A REVIEW OF LABORATORY ANIMAL EXPERIMENTS RELATED TO THE RADIOBIOLOGY OF TRITIUM. Page: 9 of 22
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water. It also comes from water in food, and more significantly from
the organic compounds of food, which were not labeled in this experiment.
The more crucial experiment, in which total hydrogen intake is
uniformly tritium labeled, has not been reported. Such an experiment is
in progress,..however, at the Southwestern Radiological Health Laboratory,
where Dr. Moghissi is feeding rabbits on a diet of barley, grown hydroponically,
with tritiated water as virtually the sole source of hydrogen (12). An
approach to such a uniformly labeled hydrogen intake has perhaps been
achieved in some environmental studies that we may expect to hear about
from Dr. Koranda.
Binding of tritium at non-exchangable sites in organic compounds of
animal tissues, will, indeed, extend the period of exposure and increase
the absorbed radiation dose beyond that attributable to body water. But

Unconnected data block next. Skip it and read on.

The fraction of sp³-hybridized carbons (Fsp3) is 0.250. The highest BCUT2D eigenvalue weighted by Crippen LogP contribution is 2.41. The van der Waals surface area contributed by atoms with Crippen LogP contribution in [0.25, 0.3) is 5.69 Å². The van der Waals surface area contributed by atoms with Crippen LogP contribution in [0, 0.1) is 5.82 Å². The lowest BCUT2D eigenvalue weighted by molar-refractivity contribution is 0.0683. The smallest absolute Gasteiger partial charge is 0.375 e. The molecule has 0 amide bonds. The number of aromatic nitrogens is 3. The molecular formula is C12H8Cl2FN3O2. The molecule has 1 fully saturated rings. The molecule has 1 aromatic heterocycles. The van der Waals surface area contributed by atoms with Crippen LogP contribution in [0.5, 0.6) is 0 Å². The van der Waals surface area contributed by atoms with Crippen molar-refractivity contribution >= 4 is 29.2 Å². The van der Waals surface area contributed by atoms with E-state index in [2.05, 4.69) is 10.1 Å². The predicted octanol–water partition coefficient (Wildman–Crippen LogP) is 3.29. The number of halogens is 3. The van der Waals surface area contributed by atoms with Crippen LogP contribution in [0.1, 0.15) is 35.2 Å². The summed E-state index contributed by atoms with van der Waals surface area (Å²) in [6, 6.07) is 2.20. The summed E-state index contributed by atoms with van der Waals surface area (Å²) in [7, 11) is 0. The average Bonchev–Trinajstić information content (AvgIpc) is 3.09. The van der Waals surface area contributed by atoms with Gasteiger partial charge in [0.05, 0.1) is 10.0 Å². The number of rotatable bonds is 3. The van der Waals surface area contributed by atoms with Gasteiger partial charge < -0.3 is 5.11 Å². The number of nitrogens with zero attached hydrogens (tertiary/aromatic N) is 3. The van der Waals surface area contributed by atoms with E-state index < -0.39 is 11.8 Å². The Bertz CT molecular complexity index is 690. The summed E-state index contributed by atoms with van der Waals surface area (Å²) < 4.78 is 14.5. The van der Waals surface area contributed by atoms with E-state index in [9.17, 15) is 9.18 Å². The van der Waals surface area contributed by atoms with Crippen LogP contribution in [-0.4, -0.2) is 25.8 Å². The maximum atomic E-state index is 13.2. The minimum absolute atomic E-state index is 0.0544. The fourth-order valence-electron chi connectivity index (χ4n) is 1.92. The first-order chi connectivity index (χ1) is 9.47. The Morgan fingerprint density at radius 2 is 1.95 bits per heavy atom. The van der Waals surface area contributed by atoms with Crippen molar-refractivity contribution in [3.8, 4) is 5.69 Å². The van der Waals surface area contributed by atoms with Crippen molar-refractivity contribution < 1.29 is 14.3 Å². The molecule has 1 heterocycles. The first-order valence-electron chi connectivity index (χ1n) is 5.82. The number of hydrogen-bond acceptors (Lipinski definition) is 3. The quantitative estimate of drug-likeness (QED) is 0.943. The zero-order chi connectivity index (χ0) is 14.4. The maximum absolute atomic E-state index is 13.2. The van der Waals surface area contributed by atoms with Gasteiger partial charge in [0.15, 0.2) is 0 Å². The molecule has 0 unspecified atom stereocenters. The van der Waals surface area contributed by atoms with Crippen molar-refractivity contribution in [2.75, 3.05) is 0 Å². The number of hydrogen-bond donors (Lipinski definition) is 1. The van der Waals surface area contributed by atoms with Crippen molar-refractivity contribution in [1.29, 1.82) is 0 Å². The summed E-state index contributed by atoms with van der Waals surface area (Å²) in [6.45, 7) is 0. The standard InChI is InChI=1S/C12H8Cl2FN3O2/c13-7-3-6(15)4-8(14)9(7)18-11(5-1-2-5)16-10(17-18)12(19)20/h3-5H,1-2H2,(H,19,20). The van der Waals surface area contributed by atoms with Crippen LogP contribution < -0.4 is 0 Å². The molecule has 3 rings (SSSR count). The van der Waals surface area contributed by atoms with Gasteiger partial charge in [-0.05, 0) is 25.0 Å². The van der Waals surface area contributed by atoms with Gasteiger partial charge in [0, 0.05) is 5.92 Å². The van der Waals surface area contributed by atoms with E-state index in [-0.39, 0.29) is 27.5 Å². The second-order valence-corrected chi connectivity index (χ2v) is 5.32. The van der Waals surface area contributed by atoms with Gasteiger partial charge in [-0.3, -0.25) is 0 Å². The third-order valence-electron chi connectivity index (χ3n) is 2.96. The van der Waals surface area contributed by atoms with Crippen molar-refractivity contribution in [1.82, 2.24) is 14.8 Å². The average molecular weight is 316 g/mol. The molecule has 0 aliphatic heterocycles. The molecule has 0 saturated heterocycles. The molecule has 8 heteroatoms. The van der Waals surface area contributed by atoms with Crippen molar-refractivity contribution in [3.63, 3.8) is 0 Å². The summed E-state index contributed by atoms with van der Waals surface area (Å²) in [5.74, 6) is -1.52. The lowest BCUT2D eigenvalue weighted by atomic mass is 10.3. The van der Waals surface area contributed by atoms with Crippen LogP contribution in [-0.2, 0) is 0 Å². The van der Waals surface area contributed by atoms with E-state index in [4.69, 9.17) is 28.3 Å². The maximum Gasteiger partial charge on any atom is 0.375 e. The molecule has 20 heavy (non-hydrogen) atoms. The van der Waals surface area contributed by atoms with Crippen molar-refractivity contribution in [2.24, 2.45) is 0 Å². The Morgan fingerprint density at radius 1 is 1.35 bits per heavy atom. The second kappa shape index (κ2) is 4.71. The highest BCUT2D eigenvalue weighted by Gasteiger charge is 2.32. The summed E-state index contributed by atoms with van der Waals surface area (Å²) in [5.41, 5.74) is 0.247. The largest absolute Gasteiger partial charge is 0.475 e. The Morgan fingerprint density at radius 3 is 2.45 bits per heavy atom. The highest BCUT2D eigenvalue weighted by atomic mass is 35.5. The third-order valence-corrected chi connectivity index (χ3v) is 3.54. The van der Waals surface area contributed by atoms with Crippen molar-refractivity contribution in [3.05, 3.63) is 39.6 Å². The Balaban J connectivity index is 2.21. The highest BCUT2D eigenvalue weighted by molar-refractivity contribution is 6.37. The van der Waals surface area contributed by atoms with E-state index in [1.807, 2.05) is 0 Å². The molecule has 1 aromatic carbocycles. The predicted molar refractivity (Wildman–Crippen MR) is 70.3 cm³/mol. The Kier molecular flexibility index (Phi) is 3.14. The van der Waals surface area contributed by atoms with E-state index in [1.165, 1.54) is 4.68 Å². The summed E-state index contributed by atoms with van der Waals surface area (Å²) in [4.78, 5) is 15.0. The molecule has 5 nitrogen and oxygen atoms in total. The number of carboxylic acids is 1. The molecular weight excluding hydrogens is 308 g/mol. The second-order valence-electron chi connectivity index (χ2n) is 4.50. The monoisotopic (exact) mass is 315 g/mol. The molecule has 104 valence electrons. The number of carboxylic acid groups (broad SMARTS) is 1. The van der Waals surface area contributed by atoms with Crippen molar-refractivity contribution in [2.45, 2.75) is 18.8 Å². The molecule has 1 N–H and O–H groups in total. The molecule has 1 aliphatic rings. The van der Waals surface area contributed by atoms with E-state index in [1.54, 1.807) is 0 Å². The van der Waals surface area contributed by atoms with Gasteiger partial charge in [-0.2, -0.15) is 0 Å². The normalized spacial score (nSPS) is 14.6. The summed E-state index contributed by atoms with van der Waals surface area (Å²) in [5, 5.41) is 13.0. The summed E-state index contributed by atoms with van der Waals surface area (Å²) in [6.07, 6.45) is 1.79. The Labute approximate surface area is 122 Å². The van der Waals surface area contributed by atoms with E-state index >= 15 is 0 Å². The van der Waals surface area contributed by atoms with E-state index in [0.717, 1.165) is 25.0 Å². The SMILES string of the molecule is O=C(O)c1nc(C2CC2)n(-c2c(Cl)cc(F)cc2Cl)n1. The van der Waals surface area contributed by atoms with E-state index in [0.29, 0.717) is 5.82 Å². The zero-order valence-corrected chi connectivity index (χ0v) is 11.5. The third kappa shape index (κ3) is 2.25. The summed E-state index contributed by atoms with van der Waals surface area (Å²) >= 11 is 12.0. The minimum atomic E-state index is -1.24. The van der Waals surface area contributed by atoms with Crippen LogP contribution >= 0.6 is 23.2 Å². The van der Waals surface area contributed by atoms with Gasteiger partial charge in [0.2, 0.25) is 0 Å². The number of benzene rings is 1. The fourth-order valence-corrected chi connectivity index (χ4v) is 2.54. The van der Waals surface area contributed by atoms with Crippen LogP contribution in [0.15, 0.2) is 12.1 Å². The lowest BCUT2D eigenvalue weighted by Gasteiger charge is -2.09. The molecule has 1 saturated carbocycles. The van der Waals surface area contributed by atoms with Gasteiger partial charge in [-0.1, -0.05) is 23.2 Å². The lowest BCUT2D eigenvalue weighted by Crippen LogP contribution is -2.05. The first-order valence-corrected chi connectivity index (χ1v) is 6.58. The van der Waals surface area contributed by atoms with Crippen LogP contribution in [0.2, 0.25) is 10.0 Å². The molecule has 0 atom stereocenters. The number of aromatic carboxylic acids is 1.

all'the organic hydrogen of the body is only half as much as the hydrogen
in body water, so the-total body dose, in a chronic exposure situation,
could be increased only 50% if there was total equilibration of organic
hydrogen with body water tritium. There would seem to be only three ways
to avoid that conclusion. First, there might be localized regions of
higher dose due to localized concentration of hydrogen-rich compounds;
but, water is about as hydrogen-rich as any compound ever gets, so we
can forget that one. Second, tritium might be concentrated in certain
compounds relative to ordinary hydrogen, i.e., an isotope effect. We
have heard from Dr. Weston how such effects can occur. Several comparisons
of tritium and deuterium incorporation in rats have grossly demonstrated
such effects, however, the effects have been small, and discrimination was
against tritium (13,14,15).
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Thompson, R. C. A REVIEW OF LABORATORY ANIMAL EXPERIMENTS RELATED TO THE RADIOBIOLOGY OF TRITIUM., report, January 1, 1971; Richland, Washington. (https://digital.library.unt.edu/ark:/67531/metadc1030877/m1/9/: accessed May 27, 2019), University of North Texas Libraries, Digital Library, https://digital.library.unt.edu; crediting UNT Libraries Government Documents Department.